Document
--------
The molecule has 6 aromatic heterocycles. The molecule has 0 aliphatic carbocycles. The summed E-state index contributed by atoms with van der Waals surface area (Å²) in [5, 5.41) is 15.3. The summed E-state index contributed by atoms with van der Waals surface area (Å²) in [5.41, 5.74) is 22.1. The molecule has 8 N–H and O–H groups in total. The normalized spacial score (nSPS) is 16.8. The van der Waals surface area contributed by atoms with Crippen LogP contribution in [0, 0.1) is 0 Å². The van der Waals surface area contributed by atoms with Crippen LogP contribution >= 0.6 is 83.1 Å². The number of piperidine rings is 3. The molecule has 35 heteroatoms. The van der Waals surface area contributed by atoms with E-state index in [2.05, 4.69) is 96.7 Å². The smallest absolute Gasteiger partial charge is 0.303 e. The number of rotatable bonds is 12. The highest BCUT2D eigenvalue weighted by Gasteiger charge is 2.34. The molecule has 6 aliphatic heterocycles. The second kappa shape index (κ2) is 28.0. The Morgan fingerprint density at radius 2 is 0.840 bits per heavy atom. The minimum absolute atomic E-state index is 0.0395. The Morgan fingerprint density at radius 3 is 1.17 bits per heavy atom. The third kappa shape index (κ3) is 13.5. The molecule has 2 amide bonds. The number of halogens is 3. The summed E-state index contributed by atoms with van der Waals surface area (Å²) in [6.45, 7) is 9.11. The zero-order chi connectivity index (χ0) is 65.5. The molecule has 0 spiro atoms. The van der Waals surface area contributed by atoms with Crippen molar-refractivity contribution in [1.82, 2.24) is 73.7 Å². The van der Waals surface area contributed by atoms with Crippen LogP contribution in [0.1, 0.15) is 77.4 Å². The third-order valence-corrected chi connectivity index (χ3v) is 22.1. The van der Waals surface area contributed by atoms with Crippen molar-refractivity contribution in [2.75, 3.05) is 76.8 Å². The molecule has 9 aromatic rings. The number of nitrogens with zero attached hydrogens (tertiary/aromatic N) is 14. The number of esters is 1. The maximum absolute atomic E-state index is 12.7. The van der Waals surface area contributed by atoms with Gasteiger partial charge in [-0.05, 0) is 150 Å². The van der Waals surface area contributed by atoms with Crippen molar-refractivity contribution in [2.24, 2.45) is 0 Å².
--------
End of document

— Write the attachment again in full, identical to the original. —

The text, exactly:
The molecule has 6 aromatic heterocycles. The molecule has 0 aliphatic carbocycles. The summed E-state index contributed by atoms with van der Waals surface area (Å²) in [5, 5.41) is 15.3. The summed E-state index contributed by atoms with van der Waals surface area (Å²) in [5.41, 5.74) is 22.1. The molecule has 8 N–H and O–H groups in total. The normalized spacial score (nSPS) is 16.8. The van der Waals surface area contributed by atoms with Crippen LogP contribution in [0, 0.1) is 0 Å². The van der Waals surface area contributed by atoms with Crippen LogP contribution >= 0.6 is 83.1 Å². The number of piperidine rings is 3. The molecule has 35 heteroatoms. The van der Waals surface area contributed by atoms with E-state index in [2.05, 4.69) is 96.7 Å². The smallest absolute Gasteiger partial charge is 0.303 e. The number of rotatable bonds is 12. The highest BCUT2D eigenvalue weighted by Gasteiger charge is 2.34. The molecule has 6 aliphatic heterocycles. The second kappa shape index (κ2) is 28.0. The Morgan fingerprint density at radius 2 is 0.840 bits per heavy atom. The minimum absolute atomic E-state index is 0.0395. The Morgan fingerprint density at radius 3 is 1.17 bits per heavy atom. The third kappa shape index (κ3) is 13.5. The molecule has 2 amide bonds. The number of halogens is 3. The summed E-state index contributed by atoms with van der Waals surface area (Å²) in [6.45, 7) is 9.11. The zero-order chi connectivity index (χ0) is 65.5. The molecule has 0 spiro atoms. The van der Waals surface area contributed by atoms with Crippen molar-refractivity contribution in [1.82, 2.24) is 73.7 Å². The van der Waals surface area contributed by atoms with Crippen LogP contribution in [0.1, 0.15) is 77.4 Å². The third-order valence-corrected chi connectivity index (χ3v) is 22.1. The van der Waals surface area contributed by atoms with Crippen molar-refractivity contribution in [2.75, 3.05) is 76.8 Å². The molecule has 9 aromatic rings. The number of nitrogens with zero attached hydrogens (tertiary/aromatic N) is 14. The number of esters is 1. The maximum absolute atomic E-state index is 12.7. The van der Waals surface area contributed by atoms with Gasteiger partial charge in [-0.05, 0) is 150 Å². The van der Waals surface area contributed by atoms with Crippen molar-refractivity contribution in [2.24, 2.45) is 0 Å².